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Apprehensive About Presidential Tax Proposals

Anyone can propose anything.

As the Presidential race heats up, you’re hearing more and more about the tax proposals of both candidates [3]. There’s talk about working class relief, of taxing the rich, of helping the poor and underinsured. There are a lot of campaign promises and proposals designed to get you to vote for one candidate or another. The problem is that the President is only one of three branches of the United States Government. It has no power to legislate and before any of these promises can become a reality… they need to work with the branch that can pass laws, our fine bi-cameral Congress.

The problem is that the Democrats control both chambers of Congress and it’s a lead many experts expect to extend. That means anything proposed by a Republican President is going to face greater scrutiny and require more favors if it wants to be passed. Something proposed by a Democrat President will not face that same level of scrutiny simply because it doesn’t require bi-partisan support. I’m not saying anything McCain promises won’t happen if he’s elected or that anything Obama promises will come to fruition without incident, but the reality is crossing party lines is difficult. I’m not a political experts but that’s how it always seemed to me. (Democratic President Clinton, for the most part, achieved quite a bit working with a Republican Congress)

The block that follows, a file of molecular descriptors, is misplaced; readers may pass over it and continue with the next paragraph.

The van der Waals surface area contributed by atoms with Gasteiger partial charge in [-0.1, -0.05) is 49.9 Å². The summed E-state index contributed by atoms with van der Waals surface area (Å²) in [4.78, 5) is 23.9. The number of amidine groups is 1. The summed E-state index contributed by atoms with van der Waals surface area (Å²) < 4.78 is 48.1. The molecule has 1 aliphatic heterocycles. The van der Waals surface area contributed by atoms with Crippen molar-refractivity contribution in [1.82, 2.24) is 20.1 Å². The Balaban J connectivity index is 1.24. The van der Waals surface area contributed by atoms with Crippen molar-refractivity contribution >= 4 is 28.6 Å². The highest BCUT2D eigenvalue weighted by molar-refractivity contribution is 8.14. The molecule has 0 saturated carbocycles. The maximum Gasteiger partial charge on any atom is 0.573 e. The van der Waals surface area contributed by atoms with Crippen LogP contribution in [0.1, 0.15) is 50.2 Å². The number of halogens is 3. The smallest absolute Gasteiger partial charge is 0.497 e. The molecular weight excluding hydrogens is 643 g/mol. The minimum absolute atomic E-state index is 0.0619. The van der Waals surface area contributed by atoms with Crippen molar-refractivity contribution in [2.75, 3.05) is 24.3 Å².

The best analogy would be a family with kids, where the children because they would represent the electorate. Dad could promise all these toys and trips and candy and ice cream, but unless Mom agrees… it’s not happening. The kids could decide that their Dad is the best Dad in the world because he promises toys and trips and candy and ice cream but if Mom is firmly anti-candy, Dad is going to have a tough time getting it. It also doesn’t help if the price of candy and ice cream has skyrocketed and Mommy’s Ex-husband racked up a huge credit card debt.

Speaking of debt and deficits, as if we need more headwinds, it will be difficult and dangerous to pass any tax cuts that are not revenue neutral (that is, aren’t offset by decreased spending elsewhere) because we can’t afford to dig our hole any deeper.

Ahhh politics!

(Photo: Tracy O [4])